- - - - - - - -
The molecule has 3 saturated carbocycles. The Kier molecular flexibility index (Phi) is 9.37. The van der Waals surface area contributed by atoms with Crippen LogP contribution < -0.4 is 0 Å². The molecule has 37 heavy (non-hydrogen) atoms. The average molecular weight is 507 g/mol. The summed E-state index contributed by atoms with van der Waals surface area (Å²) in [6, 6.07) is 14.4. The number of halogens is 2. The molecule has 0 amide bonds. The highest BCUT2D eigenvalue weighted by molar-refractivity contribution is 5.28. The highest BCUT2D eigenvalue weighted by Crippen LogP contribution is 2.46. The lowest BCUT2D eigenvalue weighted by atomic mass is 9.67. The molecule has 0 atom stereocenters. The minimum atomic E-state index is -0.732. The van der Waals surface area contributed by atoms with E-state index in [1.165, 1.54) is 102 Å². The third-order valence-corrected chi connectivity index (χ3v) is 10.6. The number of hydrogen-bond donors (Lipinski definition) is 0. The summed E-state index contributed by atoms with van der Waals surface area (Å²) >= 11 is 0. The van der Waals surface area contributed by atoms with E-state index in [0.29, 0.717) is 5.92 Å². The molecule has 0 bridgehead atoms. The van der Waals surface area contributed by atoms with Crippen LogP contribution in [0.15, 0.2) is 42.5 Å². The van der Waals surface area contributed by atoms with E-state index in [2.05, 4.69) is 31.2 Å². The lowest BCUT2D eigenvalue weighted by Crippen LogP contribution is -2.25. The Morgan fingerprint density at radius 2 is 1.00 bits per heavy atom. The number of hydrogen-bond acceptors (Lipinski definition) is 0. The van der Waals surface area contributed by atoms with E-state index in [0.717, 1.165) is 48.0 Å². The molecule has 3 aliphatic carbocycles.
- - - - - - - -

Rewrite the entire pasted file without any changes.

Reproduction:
The molecule has 3 saturated carbocycles. The Kier molecular flexibility index (Phi) is 9.37. The van der Waals surface area contributed by atoms with Crippen LogP contribution < -0.4 is 0 Å². The molecule has 37 heavy (non-hydrogen) atoms. The average molecular weight is 507 g/mol. The summed E-state index contributed by atoms with van der Waals surface area (Å²) in [6, 6.07) is 14.4. The number of halogens is 2. The molecule has 0 amide bonds. The highest BCUT2D eigenvalue weighted by molar-refractivity contribution is 5.28. The highest BCUT2D eigenvalue weighted by Crippen LogP contribution is 2.46. The lowest BCUT2D eigenvalue weighted by atomic mass is 9.67. The molecule has 0 atom stereocenters. The minimum atomic E-state index is -0.732. The van der Waals surface area contributed by atoms with E-state index in [1.165, 1.54) is 102 Å². The third-order valence-corrected chi connectivity index (χ3v) is 10.6. The number of hydrogen-bond donors (Lipinski definition) is 0. The summed E-state index contributed by atoms with van der Waals surface area (Å²) >= 11 is 0. The van der Waals surface area contributed by atoms with E-state index in [0.29, 0.717) is 5.92 Å². The molecule has 0 bridgehead atoms. The van der Waals surface area contributed by atoms with Crippen LogP contribution in [0.15, 0.2) is 42.5 Å². The van der Waals surface area contributed by atoms with E-state index in [2.05, 4.69) is 31.2 Å². The lowest BCUT2D eigenvalue weighted by Crippen LogP contribution is -2.25. The Morgan fingerprint density at radius 2 is 1.00 bits per heavy atom. The number of hydrogen-bond acceptors (Lipinski definition) is 0. The van der Waals surface area contributed by atoms with E-state index in [0.717, 1.165) is 48.0 Å². The molecule has 3 aliphatic carbocycles.